This Article is From May 31, 2017

To Avoid China Backlash, India Turns Down This Request From Australia

Indian navy officials say there have been at least six submarine deployments by China in the Indian Ocean since 2013.

To Avoid China Backlash, India Turns Down This Request From Australia

A joint naval exercise called Malabar, with the United States, Japan and India participating. (Reuters)


  • Australia asks to be part of July's naval exercises: news agency Reuters
  • Drills include US, Japan and India, Delhi rejects Australia: report
  • India worried that expanding naval drill will enrage China: report
New Delhi: India has rejected an Australian request to take part in joint naval exercises with the United States and Japan for fear of antagonising China, which has warned against expanding the drills, navy officials and diplomats said to news agency Reuters.

Australia formally wrote to the Defence Ministry in January asking if it could send naval ships to join the July wargames as an observer, in what military experts saw as a step toward eventual full participation.

Four officials from India, Australia and Japan told Reuters that India blocked the proposal and suggested that Canberra send officers to watch the exercises in the Bay of Bengal from the decks of the three participating countries' warships, instead.  Both the United States and Japan supported the idea of involving Australia, seeing it as a natural partner in the effort to balance China's growing might, the four officials said.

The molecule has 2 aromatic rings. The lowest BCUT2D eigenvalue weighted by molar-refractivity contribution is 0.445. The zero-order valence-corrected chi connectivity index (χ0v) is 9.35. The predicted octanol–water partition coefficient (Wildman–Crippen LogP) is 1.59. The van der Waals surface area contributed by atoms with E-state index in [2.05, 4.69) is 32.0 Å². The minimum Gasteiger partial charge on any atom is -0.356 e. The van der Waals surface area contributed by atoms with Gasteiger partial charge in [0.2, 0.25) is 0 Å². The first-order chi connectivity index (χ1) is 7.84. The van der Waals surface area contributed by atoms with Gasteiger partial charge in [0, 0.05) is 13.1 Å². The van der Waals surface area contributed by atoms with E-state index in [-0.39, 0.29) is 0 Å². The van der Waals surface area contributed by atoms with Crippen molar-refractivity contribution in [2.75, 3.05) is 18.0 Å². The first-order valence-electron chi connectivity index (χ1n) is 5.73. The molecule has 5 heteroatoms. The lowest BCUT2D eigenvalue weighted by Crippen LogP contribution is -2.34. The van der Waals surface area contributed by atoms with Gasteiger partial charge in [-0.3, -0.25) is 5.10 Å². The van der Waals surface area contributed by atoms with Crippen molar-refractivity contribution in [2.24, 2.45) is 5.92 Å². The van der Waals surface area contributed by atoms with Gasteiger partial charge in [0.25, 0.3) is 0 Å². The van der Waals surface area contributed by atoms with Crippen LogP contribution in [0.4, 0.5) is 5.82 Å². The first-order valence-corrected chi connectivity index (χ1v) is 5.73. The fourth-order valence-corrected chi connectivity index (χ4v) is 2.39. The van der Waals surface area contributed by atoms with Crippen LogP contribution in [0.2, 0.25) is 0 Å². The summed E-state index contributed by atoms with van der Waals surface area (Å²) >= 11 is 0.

But Delhi is worried that China will step up activities in the Indian Ocean where it is building infrastructure in Sri Lanka, Bangladesh and Pakistan, feeding India's anxiety about being encircled, according to Reuters' sources who remained unnamed.

Indian navy officials say there have been at least six submarine deployments by China in the Indian Ocean since 2013 and that Chinese submarines have been docking in Sri Lanka and its long-time ally Pakistan. 

"India is being careful about China," said Abhijit Singh, a former Indian navy officer who heads maritime studies at the Observer Research Foundation in New Delhi.

"India is aware they have upped their maritime engagement in this part of the world and they could just become more brazen with their submarine deployments. We don't want that to happen," Mr Singh said. 

India and China relations have slumped in the last few months over a series of issues including Beijing's blocking of Delhi's entry into the Nuclear Suppliers Group, a bloc of 48 countries that controls trade in sophisticated nuclear technology and material.  

China has also been concerned that Prime Minister Narendra Modi's government has stepped up public engagement of the Dalai Lama, the Tibetan spiritual leader who lives in exile in Dharamsala and whom it regards as a dangerous separatist.

The Malabar exercises started out as India-US drills in 1992 but have included Japan every year from 2014. 

Dozens of warships, submarines and aircraft take part in the wargames, which are aimed at getting the three powerful navies used to working together. US military officials say this will help in future operations, including joint patrols across the Indian Ocean and the Pacific.

The exercises are now held in waters close to the East and South China Sea as well as the Indian Ocean.

China, which claims most of the South China Sea, has protested the expansion. 

A spokesperson for Australia's Minister of Defence Marise Payne refused to comment on the Malabar exercises. But one Australian official, speaking on condition of anonymity because of the sensitivity of the matter, told Reuters that it was increasingly unlikely Canberra would join the drills although it was keen to do so - Australia has also traditionally been wary of upsetting China, its largest trading partner.